Former Optus reseller Allphones has fallen at its first attempt to get compensation from the telco for miscalculation of commissions throughout the pair's long-running partnership.
Allphones was an authorised Optus dealer until August 2013 when the telco revealed it would dump its retail distributors and open more Optus-branded stores. The move resulted in Allphones losing $25 million in the following year.
The pair's deal included commissions paid to Allphones based on sales of Optus plans.
However, Allphones late last year took Optus to court to find out whether it had a case to pursue for compensation over wrongly calculated commission payments made over a number of years.
The errors - made from 2007 to 2014 - resulted in "not insubstantial overpayments and underpayments", Justice Jagot said in its judgment of the case today.
According to Optus, four major commission mistakes were made throughout the period.
Allphones was underpaid around $295,000 from May 2011 to May 2013 due to Optus' failure to account for customers recontracting, and was overpaid $830,000 between October 2007 to August 2011 after Optus neglected to deduct equipment charges from customer usage charges.
The reseller was also overpaid $126,343 in December 2012 thanks to an incorrect configuration of new Optus customer plans, and underpaid $279,447 in November 2013 as a result of a duplication in Optus' billing system.
The issues prompted Optus to review its entire billing system in early 2014, at which point it discovered a further underpayment of $43,783. All mispayments were rectified by February 2014.
However, the issues caused Allphones to wonder whether Optus had made any extra unknown underpayments and conduct its own analysis of three separate plans, which it said unearthed new errors.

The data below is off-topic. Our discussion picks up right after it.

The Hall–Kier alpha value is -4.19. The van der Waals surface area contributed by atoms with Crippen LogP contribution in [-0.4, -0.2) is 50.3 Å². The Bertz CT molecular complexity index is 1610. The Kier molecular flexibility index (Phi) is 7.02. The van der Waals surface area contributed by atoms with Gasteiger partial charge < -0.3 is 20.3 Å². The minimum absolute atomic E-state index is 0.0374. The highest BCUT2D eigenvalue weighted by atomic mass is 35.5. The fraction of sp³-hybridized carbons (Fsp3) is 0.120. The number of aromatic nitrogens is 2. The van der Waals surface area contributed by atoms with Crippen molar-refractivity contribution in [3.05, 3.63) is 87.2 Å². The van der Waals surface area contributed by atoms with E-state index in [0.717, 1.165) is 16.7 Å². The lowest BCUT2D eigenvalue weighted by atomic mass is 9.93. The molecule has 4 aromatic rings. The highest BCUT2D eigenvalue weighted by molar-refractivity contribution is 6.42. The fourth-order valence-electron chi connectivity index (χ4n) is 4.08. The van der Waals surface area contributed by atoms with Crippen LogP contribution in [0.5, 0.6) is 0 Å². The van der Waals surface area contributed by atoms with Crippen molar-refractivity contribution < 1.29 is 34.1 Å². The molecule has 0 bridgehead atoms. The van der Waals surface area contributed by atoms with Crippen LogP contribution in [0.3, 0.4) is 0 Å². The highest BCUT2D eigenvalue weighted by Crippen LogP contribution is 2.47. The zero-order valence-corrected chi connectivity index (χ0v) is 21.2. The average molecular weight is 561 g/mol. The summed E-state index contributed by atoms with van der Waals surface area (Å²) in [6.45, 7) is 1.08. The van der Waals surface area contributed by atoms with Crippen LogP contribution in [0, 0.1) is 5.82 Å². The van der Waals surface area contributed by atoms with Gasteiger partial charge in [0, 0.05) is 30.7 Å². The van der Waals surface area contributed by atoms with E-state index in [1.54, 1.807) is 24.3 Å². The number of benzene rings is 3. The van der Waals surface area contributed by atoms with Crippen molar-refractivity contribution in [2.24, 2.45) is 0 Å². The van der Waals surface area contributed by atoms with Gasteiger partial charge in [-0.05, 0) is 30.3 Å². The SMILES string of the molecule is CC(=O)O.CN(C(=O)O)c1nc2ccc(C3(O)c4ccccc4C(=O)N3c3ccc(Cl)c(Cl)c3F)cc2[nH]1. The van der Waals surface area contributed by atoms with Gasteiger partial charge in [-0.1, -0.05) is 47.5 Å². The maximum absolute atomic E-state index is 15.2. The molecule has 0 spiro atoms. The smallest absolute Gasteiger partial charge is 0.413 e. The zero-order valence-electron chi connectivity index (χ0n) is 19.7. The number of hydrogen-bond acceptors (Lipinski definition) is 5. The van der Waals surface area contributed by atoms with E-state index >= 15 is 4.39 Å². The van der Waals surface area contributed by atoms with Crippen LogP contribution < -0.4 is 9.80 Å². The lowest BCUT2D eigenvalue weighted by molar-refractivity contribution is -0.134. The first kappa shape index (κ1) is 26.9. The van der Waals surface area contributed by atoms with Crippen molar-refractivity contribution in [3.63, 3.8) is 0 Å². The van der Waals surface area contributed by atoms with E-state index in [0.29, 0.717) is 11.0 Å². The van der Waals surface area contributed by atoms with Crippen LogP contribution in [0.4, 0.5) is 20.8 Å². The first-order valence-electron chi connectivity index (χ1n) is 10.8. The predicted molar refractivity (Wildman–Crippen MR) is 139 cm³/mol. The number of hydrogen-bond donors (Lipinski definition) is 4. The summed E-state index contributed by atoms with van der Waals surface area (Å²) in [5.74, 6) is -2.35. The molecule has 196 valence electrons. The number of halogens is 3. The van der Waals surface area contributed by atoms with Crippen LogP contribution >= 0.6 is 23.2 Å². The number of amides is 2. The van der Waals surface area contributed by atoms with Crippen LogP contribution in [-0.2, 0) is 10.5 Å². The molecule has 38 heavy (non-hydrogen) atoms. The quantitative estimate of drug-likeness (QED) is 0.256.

It instituted court proceedings late last year to ask that Optus hand over documents to Allphones so the reseller could verify whether further unidentified mispayments had occurred given the claimed "systemic" issues with Optus' billing system.
But Justice Jagot today pointed out that Optus had explained the discrepancies highlighted in Allphones' analysis of the three sample plans and proven that no further shortfall in commission had occurred.
"There is no reason to doubt the cogency of that evidence," the judge said.
Jagot therefore knocked back the application, arguing that Allphones had nothing other than suspicion that Optus had made further error and therefore had no right to ask for documents or relief from the telco.
"Even if this suspicion could amount to a belief, the suspicion, based on the evidence, should be a suspicion of overpayment, not underpayment," the judge ruled.
"Nothing in the evidence rises above the merest, and unfounded in any evidentiary sense, suspicion that Optus still might not have got things right."
He said Allphones already had all the information it needed to decide whether or not to pursue Optus for relief, dismissed the application and ordered the reseller to pay Optus' costs.